BISHKEK -- A series of nationwide training programmes is providing imams with the knowledge to teach people about traditional Islam and to counteract extremist propaganda.
Hundreds of imams have participated in a series of week-long training programmes in January.
"Our goal is enlightened Islam," Saidamir haji Jeenaliyev, a member of the country's Council of Ulema, told Caravanserai. "We want to pit our imams, who have undergone comprehensive training, against extremism and religious illiteracy."
At the first session, held January 2-8, 118 imams from Chui Province, 134 imams from Batken Province and 10 imams from the city of Osh underwent training, he said.
During the second session, held January 10-16 in Bishkek and Osh, 269 imams received certificates.
Two hundred thirty imams from the Alay, Chong-Alay and Kara-Kulja districts of Osh Province attended the third round of training courses January 18-24.
At the training sessions, the imams learned about Islamic law, ethics, the government's religion policy, including the fight against extremism, the history of Islam, and interpretation of the Koran and hadith, among other topics.
Imams on frontline
The number one goal today is to keep extremism from cleaving society, said Absattar haji Erkinbekov, the chief imam-khatib for the city of Mayluu-Sai, Jalalabad Province.
"A few days ago, we had a meeting for all door-to-door [Dawah] preachers," he told Caravanserai. "We reminded them not to forget their true calling and to carry the true words of faith to the people."
Religious illiteracy among religious figures and within the community facilitates the growth of extremism, observers warn.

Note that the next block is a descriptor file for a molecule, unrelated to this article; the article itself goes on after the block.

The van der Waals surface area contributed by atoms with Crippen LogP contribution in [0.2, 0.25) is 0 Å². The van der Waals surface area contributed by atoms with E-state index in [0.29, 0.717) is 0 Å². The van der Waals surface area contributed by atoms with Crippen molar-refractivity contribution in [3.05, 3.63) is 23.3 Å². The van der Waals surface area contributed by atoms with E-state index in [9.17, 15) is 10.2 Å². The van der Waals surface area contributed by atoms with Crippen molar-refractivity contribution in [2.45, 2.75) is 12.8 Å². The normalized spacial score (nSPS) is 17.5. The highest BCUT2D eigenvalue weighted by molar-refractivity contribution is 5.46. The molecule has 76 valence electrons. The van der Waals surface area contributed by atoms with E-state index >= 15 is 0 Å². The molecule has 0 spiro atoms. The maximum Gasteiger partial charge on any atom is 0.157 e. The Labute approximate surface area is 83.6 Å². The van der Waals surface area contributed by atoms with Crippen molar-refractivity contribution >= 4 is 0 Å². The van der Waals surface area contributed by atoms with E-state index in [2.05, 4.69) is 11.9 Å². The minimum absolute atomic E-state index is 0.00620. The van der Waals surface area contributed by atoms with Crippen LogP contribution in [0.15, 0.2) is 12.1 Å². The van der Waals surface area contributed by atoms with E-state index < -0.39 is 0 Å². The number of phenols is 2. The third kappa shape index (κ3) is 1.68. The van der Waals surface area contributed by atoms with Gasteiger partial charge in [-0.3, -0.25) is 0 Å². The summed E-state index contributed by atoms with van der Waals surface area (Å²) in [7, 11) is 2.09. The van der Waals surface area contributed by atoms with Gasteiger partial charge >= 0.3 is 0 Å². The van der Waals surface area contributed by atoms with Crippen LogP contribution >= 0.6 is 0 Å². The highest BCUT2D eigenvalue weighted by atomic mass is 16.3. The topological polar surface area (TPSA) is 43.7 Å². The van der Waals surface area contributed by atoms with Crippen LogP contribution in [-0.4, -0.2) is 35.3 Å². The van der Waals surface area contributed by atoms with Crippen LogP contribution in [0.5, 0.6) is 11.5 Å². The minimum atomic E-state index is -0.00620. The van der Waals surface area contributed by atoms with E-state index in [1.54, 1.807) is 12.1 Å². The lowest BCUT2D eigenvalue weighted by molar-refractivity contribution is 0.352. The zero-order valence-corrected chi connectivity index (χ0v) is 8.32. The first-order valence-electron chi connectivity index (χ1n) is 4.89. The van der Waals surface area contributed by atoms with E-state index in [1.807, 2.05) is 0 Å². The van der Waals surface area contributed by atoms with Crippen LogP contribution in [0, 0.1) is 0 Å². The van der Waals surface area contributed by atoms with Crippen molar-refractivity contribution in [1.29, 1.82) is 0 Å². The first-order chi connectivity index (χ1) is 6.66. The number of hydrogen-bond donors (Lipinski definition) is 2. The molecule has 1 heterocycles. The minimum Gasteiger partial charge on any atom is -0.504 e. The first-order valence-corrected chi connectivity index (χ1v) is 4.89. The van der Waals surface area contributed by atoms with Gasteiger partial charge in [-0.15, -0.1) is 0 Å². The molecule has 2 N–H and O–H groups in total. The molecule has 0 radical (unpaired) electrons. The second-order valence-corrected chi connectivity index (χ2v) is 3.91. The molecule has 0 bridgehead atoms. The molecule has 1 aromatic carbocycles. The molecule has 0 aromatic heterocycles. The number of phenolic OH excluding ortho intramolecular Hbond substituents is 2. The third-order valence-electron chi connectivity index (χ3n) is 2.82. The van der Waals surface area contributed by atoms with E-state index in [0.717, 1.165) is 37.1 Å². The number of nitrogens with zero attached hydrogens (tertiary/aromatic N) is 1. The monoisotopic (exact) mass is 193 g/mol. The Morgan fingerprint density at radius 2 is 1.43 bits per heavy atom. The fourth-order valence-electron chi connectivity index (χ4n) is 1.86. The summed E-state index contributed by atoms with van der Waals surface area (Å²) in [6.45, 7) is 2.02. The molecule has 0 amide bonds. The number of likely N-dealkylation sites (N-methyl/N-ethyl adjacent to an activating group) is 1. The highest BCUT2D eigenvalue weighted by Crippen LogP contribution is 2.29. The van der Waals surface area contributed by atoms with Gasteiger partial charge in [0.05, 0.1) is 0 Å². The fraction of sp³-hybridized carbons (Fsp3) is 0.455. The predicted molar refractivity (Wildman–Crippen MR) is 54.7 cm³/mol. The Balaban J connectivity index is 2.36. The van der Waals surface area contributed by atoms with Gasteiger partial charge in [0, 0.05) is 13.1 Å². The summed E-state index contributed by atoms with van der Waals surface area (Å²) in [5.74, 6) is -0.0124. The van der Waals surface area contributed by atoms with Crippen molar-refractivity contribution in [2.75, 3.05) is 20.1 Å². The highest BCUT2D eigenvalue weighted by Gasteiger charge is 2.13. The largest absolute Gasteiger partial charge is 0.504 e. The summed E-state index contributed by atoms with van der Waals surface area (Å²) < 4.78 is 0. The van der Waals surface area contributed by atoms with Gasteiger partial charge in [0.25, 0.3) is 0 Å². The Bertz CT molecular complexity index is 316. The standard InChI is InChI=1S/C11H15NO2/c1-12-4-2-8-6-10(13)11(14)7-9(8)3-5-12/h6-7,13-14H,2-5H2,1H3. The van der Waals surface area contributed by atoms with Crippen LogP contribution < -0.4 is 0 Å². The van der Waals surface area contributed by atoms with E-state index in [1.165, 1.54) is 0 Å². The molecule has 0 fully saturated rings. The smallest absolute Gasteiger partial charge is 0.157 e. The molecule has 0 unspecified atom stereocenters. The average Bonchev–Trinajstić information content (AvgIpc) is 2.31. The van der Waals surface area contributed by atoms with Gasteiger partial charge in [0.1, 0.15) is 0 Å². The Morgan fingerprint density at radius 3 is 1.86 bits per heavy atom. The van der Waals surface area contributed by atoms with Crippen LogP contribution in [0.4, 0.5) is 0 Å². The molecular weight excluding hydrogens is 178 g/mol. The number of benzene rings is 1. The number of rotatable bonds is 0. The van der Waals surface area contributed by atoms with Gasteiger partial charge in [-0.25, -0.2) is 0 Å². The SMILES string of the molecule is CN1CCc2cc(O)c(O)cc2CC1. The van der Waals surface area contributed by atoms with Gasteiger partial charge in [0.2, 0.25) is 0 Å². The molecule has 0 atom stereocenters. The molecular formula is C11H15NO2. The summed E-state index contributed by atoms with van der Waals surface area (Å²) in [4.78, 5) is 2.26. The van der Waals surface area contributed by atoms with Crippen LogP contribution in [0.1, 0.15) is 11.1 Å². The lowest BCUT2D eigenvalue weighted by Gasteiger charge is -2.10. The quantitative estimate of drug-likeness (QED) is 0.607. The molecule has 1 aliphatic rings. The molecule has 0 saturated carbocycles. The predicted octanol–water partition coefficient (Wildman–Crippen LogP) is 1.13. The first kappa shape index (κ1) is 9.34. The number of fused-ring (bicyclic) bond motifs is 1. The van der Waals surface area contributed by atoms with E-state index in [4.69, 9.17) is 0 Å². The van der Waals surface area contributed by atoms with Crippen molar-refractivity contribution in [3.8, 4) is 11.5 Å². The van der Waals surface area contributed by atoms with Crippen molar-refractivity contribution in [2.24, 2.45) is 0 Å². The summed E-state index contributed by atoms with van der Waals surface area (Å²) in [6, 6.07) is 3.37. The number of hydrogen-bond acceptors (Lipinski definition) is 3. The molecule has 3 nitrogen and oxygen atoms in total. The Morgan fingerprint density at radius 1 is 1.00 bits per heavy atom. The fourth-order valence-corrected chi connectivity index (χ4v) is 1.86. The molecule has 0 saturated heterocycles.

"Only imams armed with knowledge can oppose extremism," Nazira Kurbanova, a Bishkek-based independent scholar of religious affairs, told Caravanserai.
"They're on the frontline ... it's important for them to have the relevant education," she said.
Bayaz Arapov, 80, an elder and imam from Eshme village, Kadamjay District, Batken Province, said he sees the value in such trainings and participated in a similar programme last year.
"Last year ... I attained certification from the muftiate after passing a course," he told Caravanserai. "I was as happy as a little kid."
Arapov has been an imam in his village for 23 years.
"I'm interested in learning because it's never too late to learn," he said, adding that he intends to keep taking all possible imam training courses available to him.
The effort to educate imams comes after the first nationwide testing revealed widespread lack of knowledge of Islam among them. The enforced atheism of the Soviet era (1917-1991) created an Islamic educational gap that still affects society.
The first tests for imams, imam-khatibs, and the teachers and directors of religious schools took place in late 2015 and early 2016.
Out of 2,500 imams who sat for those exams, only 800 passed.
Authorities also recognise the need to educate troops about the extremism they are sworn to fight.
In January, Erik Moldokulov, a member of the Kyrgyz Council of Ulema, held a series of anti-extremism training sessions for border guards in Batken and Osh provinces.
"The main topic was ... how to prevent and oppose outbreaks of extremism," Moldokulov told Caravanserai. "[With that training] they will be able better to recognise such groups."